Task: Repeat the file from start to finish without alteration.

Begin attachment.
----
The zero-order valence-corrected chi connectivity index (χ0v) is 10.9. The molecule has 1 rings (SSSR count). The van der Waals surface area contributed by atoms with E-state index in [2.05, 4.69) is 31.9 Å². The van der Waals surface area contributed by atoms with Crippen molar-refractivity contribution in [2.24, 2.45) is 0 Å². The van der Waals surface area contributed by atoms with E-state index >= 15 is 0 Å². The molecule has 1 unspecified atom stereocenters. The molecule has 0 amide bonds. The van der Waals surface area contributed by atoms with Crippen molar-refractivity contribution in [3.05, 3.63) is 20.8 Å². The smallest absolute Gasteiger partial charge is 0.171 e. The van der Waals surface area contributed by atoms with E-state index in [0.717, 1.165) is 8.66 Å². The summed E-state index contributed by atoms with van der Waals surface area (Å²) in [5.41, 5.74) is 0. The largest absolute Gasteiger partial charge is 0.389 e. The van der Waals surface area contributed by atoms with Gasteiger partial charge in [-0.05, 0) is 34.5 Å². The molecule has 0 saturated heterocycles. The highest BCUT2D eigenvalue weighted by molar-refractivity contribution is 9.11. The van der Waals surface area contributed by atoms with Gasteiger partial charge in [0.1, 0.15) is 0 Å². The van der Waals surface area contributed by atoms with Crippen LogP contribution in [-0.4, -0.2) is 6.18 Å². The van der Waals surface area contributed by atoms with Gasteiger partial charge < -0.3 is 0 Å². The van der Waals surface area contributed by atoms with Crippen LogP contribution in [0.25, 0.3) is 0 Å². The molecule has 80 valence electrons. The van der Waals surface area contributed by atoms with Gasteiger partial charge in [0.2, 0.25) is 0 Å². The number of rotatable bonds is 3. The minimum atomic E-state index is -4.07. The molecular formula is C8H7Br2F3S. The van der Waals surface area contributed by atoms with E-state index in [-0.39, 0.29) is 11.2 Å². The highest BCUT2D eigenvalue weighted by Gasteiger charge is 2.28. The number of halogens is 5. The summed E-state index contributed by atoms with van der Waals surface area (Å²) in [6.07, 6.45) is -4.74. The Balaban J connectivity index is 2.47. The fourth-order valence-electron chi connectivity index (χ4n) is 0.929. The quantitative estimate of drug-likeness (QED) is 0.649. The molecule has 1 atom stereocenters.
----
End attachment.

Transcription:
The zero-order valence-corrected chi connectivity index (χ0v) is 10.9. The molecule has 1 rings (SSSR count). The van der Waals surface area contributed by atoms with E-state index in [2.05, 4.69) is 31.9 Å². The van der Waals surface area contributed by atoms with Crippen molar-refractivity contribution in [2.24, 2.45) is 0 Å². The van der Waals surface area contributed by atoms with E-state index >= 15 is 0 Å². The molecule has 1 unspecified atom stereocenters. The molecule has 0 amide bonds. The van der Waals surface area contributed by atoms with Crippen molar-refractivity contribution in [3.05, 3.63) is 20.8 Å². The smallest absolute Gasteiger partial charge is 0.171 e. The van der Waals surface area contributed by atoms with E-state index in [0.717, 1.165) is 8.66 Å². The summed E-state index contributed by atoms with van der Waals surface area (Å²) in [5.41, 5.74) is 0. The largest absolute Gasteiger partial charge is 0.389 e. The van der Waals surface area contributed by atoms with Gasteiger partial charge in [-0.05, 0) is 34.5 Å². The molecule has 0 saturated heterocycles. The highest BCUT2D eigenvalue weighted by molar-refractivity contribution is 9.11. The van der Waals surface area contributed by atoms with Gasteiger partial charge in [0.1, 0.15) is 0 Å². The van der Waals surface area contributed by atoms with Crippen LogP contribution in [-0.4, -0.2) is 6.18 Å². The van der Waals surface area contributed by atoms with Gasteiger partial charge < -0.3 is 0 Å². The van der Waals surface area contributed by atoms with Crippen LogP contribution in [0.25, 0.3) is 0 Å². The molecule has 80 valence electrons. The van der Waals surface area contributed by atoms with Gasteiger partial charge in [0.2, 0.25) is 0 Å². The number of rotatable bonds is 3. The minimum atomic E-state index is -4.07. The molecular formula is C8H7Br2F3S. The van der Waals surface area contributed by atoms with E-state index in [-0.39, 0.29) is 11.2 Å². The highest BCUT2D eigenvalue weighted by Gasteiger charge is 2.28. The number of halogens is 5. The summed E-state index contributed by atoms with van der Waals surface area (Å²) in [6.07, 6.45) is -4.74. The Balaban J connectivity index is 2.47. The fourth-order valence-electron chi connectivity index (χ4n) is 0.929. The quantitative estimate of drug-likeness (QED) is 0.649. The molecule has 1 atom stereocenters.